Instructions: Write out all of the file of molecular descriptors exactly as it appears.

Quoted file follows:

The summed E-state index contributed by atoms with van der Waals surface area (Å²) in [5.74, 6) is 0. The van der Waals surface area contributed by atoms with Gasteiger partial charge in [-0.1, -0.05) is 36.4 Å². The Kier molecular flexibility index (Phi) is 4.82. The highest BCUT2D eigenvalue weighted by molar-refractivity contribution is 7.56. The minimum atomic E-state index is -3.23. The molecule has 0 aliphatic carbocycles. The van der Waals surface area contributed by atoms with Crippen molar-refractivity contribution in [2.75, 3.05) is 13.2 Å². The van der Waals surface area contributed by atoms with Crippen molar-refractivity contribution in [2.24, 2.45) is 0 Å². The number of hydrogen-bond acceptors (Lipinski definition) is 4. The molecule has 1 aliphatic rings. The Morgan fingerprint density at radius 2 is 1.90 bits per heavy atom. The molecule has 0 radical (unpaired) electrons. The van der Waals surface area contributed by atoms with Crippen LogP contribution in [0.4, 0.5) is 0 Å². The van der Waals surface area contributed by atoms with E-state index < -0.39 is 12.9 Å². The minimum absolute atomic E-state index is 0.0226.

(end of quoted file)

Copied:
The summed E-state index contributed by atoms with van der Waals surface area (Å²) in [5.74, 6) is 0. The van der Waals surface area contributed by atoms with Gasteiger partial charge in [-0.1, -0.05) is 36.4 Å². The Kier molecular flexibility index (Phi) is 4.82. The highest BCUT2D eigenvalue weighted by molar-refractivity contribution is 7.56. The minimum atomic E-state index is -3.23. The molecule has 0 aliphatic carbocycles. The van der Waals surface area contributed by atoms with Crippen molar-refractivity contribution in [2.75, 3.05) is 13.2 Å². The van der Waals surface area contributed by atoms with Crippen molar-refractivity contribution in [2.24, 2.45) is 0 Å². The number of hydrogen-bond acceptors (Lipinski definition) is 4. The molecule has 1 aliphatic rings. The Morgan fingerprint density at radius 2 is 1.90 bits per heavy atom. The molecule has 0 radical (unpaired) electrons. The van der Waals surface area contributed by atoms with Crippen LogP contribution in [0.4, 0.5) is 0 Å². The van der Waals surface area contributed by atoms with E-state index < -0.39 is 12.9 Å². The minimum absolute atomic E-state index is 0.0226.